CALIFORNIA | LOCAL
June 13, 2013 |
A sweeping new study of gay, lesbian, bisexual and transgender Americans finds that the overwhelming majority believe society has grown more accepting over the last decade - and will continue to do so in the decade to come. Yet many said they had faced slurs, rejection or worse. Nearly a third said they had been threatened or physically attacked at some time in their life, the Pew Research Center found. Only about one in five said there was a lot of acceptance for LGBT people today.
January 11, 2010 |
As the number of sources for news proliferates on digital platforms, most original reporting still comes from newspapers, television and radio. A study by the Project for Excellence in Journalism that surveyed news gathering in Baltimore as an example of nationwide trends found that 95% of stories with fresh information came from "old media," and the vast majority of that from newspapers. "The expanding universe of new media, including blogs, Twitter and local websites -- at least in Baltimore -- played only a limited role: mainly an alert system and a way to disseminate stories from other places," the study's authors write.
May 7, 2013 |
Gun crime has plunged in the United States since its peak in the middle of the 1990s, including gun killings, assaults, robberies and other crimes, two new studies of government data show. Yet few Americans are aware of the dramatic drop, and more than half believe gun crime has risen, according to a newly released survey by the Pew Research Center. In less than two decades, the gun murder rate has been nearly cut in half. Other gun crimes fell even more sharply, paralleling a broader drop in violent crimes committed with or without guns.
August 22, 2013 |
Nearly half a century after Martin Luther King Jr. described his dream that someday people would be judged not by their race but by their character, whites think a colorblind society is much closer to reality than blacks, according to a new survey from the Pew Research Center. The findings underscore the enduring chasm between the way white and black Americans perceive racism and its continued effects, as glaring gaps in wealth and education persist between the races. In a telephone survey of more than 2,200 adults this month, 44% of white respondents said the U.S. had a long way to go before achieving racial equality, compared with 79% of black respondents.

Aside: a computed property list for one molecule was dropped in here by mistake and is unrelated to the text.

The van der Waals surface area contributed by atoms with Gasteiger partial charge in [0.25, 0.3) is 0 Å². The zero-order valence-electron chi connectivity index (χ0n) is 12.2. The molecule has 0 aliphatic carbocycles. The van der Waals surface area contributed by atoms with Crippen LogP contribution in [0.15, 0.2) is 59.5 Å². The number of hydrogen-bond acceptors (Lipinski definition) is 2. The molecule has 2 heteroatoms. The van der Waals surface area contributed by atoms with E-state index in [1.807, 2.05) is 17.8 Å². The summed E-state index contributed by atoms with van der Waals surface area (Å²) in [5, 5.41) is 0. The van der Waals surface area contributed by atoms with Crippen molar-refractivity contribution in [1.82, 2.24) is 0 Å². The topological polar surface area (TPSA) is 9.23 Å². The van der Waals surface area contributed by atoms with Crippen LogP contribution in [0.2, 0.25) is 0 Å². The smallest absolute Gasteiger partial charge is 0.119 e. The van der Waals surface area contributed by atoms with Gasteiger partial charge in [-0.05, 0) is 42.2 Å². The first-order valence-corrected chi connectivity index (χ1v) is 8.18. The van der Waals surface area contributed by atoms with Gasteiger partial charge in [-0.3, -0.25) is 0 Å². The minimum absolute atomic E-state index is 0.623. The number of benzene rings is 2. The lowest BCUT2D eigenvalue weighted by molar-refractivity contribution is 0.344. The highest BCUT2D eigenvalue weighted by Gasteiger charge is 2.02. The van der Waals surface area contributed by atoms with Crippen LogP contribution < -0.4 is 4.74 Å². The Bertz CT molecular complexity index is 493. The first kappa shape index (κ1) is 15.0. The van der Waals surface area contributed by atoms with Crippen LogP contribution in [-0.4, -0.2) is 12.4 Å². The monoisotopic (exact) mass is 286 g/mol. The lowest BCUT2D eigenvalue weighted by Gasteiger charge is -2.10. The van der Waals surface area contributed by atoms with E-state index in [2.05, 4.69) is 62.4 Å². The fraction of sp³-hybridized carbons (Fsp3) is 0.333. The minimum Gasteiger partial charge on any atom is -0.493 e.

CALIFORNIA | LOCAL
September 4, 2013 |
As American parents have grappled with financial peril and other woes over the last decade, grandparents have stepped in to help. Grandparents were the main caregivers for more than 3 million children in 2011 - a 20% increase from the turn of the millennium, the Pew Research Center reported Wednesday. The numbers surged during the economic downturn and have leveled off in its aftermath, Pew said in a report based on an analysis of U.S. Census Bureau data. Sixty percent of those children still have at least one parent at home, but grandparents are responsible for most of their needs.
August 2, 2013 |
Despite an improving economy, many young adults struggling to get decent-paying jobs are increasingly seeking refuge at their parents' homes. Employment hasn't rebounded among Americans ages 18 to 31, the generation generally known as millennials. Marriage also has been pushed off. And what jobs are available often are lower-paying retail, fast-food and other service jobs. "When my parents were my age, they had their own place already, and they came from Mexico," said Patricia Guerra, 24, who lives with her parents in Ontario.